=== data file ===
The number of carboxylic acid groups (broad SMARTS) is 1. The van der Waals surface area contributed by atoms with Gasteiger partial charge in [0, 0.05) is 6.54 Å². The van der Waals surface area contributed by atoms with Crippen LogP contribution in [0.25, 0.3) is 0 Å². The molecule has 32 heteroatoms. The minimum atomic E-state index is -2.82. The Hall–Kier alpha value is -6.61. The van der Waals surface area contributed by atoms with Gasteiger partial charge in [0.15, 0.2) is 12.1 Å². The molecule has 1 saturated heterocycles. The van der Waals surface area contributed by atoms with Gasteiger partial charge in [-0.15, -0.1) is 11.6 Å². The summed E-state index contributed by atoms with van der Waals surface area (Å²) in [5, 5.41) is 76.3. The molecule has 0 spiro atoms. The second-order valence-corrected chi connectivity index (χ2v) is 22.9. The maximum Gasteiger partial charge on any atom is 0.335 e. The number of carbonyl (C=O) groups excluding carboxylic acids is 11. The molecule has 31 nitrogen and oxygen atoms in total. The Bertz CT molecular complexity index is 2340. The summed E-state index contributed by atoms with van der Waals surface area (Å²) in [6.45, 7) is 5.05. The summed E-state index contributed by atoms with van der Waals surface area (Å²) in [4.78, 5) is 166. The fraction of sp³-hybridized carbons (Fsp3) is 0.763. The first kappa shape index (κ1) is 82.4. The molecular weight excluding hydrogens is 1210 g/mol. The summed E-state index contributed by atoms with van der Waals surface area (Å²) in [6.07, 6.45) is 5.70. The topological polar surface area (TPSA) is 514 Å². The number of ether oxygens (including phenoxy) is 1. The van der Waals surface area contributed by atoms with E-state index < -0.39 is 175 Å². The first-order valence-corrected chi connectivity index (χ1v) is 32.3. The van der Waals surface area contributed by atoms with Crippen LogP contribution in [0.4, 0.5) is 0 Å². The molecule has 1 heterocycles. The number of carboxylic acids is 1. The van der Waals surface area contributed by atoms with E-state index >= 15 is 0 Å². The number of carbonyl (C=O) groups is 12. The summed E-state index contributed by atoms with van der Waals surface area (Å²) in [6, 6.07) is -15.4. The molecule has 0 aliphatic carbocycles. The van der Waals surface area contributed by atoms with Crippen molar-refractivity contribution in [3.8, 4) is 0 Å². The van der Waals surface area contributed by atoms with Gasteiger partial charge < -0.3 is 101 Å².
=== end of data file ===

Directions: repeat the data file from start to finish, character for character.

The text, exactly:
The number of carboxylic acid groups (broad SMARTS) is 1. The van der Waals surface area contributed by atoms with Gasteiger partial charge in [0, 0.05) is 6.54 Å². The van der Waals surface area contributed by atoms with Crippen LogP contribution in [0.25, 0.3) is 0 Å². The molecule has 32 heteroatoms. The minimum atomic E-state index is -2.82. The Hall–Kier alpha value is -6.61. The van der Waals surface area contributed by atoms with Gasteiger partial charge in [0.15, 0.2) is 12.1 Å². The molecule has 1 saturated heterocycles. The van der Waals surface area contributed by atoms with Gasteiger partial charge in [-0.15, -0.1) is 11.6 Å². The summed E-state index contributed by atoms with van der Waals surface area (Å²) in [5, 5.41) is 76.3. The molecule has 0 spiro atoms. The second-order valence-corrected chi connectivity index (χ2v) is 22.9. The maximum Gasteiger partial charge on any atom is 0.335 e. The number of carbonyl (C=O) groups excluding carboxylic acids is 11. The molecule has 31 nitrogen and oxygen atoms in total. The Bertz CT molecular complexity index is 2340. The summed E-state index contributed by atoms with van der Waals surface area (Å²) in [6.45, 7) is 5.05. The summed E-state index contributed by atoms with van der Waals surface area (Å²) in [4.78, 5) is 166. The fraction of sp³-hybridized carbons (Fsp3) is 0.763. The first kappa shape index (κ1) is 82.4. The molecular weight excluding hydrogens is 1210 g/mol. The summed E-state index contributed by atoms with van der Waals surface area (Å²) in [6.07, 6.45) is 5.70. The topological polar surface area (TPSA) is 514 Å². The number of ether oxygens (including phenoxy) is 1. The van der Waals surface area contributed by atoms with E-state index < -0.39 is 175 Å². The first-order valence-corrected chi connectivity index (χ1v) is 32.3. The van der Waals surface area contributed by atoms with Crippen LogP contribution in [0.4, 0.5) is 0 Å². The molecule has 1 heterocycles. The number of carboxylic acids is 1. The van der Waals surface area contributed by atoms with E-state index >= 15 is 0 Å². The number of carbonyl (C=O) groups is 12. The summed E-state index contributed by atoms with van der Waals surface area (Å²) in [6, 6.07) is -15.4. The molecule has 0 aliphatic carbocycles. The van der Waals surface area contributed by atoms with Crippen molar-refractivity contribution in [3.8, 4) is 0 Å². The van der Waals surface area contributed by atoms with Gasteiger partial charge < -0.3 is 101 Å².